Another Way to Save a Sense of Place

A wide gulf between where the local historical societies leave off and the community preservation fund picks up

A happy outcome appears assured for the Springs General Store, whose operator was faced with the prospect of shutting its doors due to a pending sale of the property. Now, as the last minute neared, an “angel” buyer apparently has emerged who will allow Kristi Hood to keep the store open. This welcome denouement may be the exception to the rule, where places and properties important to the community are threatened about as fast as real estate prices rise. And, thinking about it, there is a wide gulf between where the local historical societies leave off and the community preservation fund picks up into which places like the Springs General Store can fall.

This preservation gap is not unique to East Hampton. In Sag Harbor a while ago when the Bay Street Theater was threatening to decamp to Southampton, for example, the question was raised if the C.P.F. could be tapped to help keep it on Bay Street. The answer was no — perhaps wisely, since the more latitude public officials have to dip into such dedicated funds the more excuses they are likely to find to do so. Still, the problem remains, because the preservation fund is more or less precluded from being used for commercial ventures.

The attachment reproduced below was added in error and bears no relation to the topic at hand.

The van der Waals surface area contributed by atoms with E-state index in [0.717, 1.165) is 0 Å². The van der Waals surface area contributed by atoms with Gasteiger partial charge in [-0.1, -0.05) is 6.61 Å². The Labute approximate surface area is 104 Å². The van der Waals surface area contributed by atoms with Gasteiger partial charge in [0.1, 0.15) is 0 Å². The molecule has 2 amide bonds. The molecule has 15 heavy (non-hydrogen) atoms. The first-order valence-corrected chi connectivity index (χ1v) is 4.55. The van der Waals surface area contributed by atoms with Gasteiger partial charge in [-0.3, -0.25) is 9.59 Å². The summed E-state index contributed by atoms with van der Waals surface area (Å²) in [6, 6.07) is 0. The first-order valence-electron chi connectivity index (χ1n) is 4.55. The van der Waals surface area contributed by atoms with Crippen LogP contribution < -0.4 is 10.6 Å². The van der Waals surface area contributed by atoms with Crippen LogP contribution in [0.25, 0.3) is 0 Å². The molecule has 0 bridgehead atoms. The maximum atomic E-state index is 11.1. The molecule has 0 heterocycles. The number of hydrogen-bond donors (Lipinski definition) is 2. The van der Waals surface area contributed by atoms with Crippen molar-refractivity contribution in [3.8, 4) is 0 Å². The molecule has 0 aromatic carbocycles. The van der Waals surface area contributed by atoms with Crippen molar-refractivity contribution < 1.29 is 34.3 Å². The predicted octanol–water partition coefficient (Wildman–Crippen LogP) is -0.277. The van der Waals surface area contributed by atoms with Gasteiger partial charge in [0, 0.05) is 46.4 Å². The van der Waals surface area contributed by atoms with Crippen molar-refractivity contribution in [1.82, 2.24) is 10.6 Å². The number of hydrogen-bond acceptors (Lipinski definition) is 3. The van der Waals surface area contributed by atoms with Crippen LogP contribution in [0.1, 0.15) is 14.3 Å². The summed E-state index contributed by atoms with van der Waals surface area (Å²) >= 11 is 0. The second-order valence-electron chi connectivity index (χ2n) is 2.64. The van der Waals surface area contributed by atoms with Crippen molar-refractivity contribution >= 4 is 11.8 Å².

On Martha’s Vineyard, Mass., one can find a model of how important assets that may not meet the criteria for environmental or historical protection can be saved. Since 1975 the island’s private, nonprofit preservation trust has acquired, preserved, and managed endangered landmarks. These have included a general store, a chapel, a carousel, a grange hall, a former library, and even a catboat, one of three remaining by a renowned island designer. Funds have come from donations as well as from rentals of some of the properties for weddings, parties, concerts, and theater and dance performances. Other properties owned by the Martha’s Vineyard Trust include a working farm with affordable housing, a newspaper office, a gallery, and a shipyard chandlery.

This is something that would be terrific to see here. If there were a wish list of places we would think worthy, it might include an example of a Montauk Leisurama house, the Gwathmey houses on Bluff Road in Amagansett, the Sag Harbor Cinema, examples of the working waterfront, any of the little-used chapels scattered here and there, certain farm stands, artists’ studios, and houses in Amagansett’s Devon Colony and the Seven Sisters in Montauk. The list could go on.

Mind you, this is not to impugn the good work of community minded individuals or the existing historical societies and the managers of the community preservation fund. Rather, it is an acknowledgement that there is more to maintaining a sense of place than the most obvious and significant properties. It is something to think about as time and real estate pressure surge ever onward.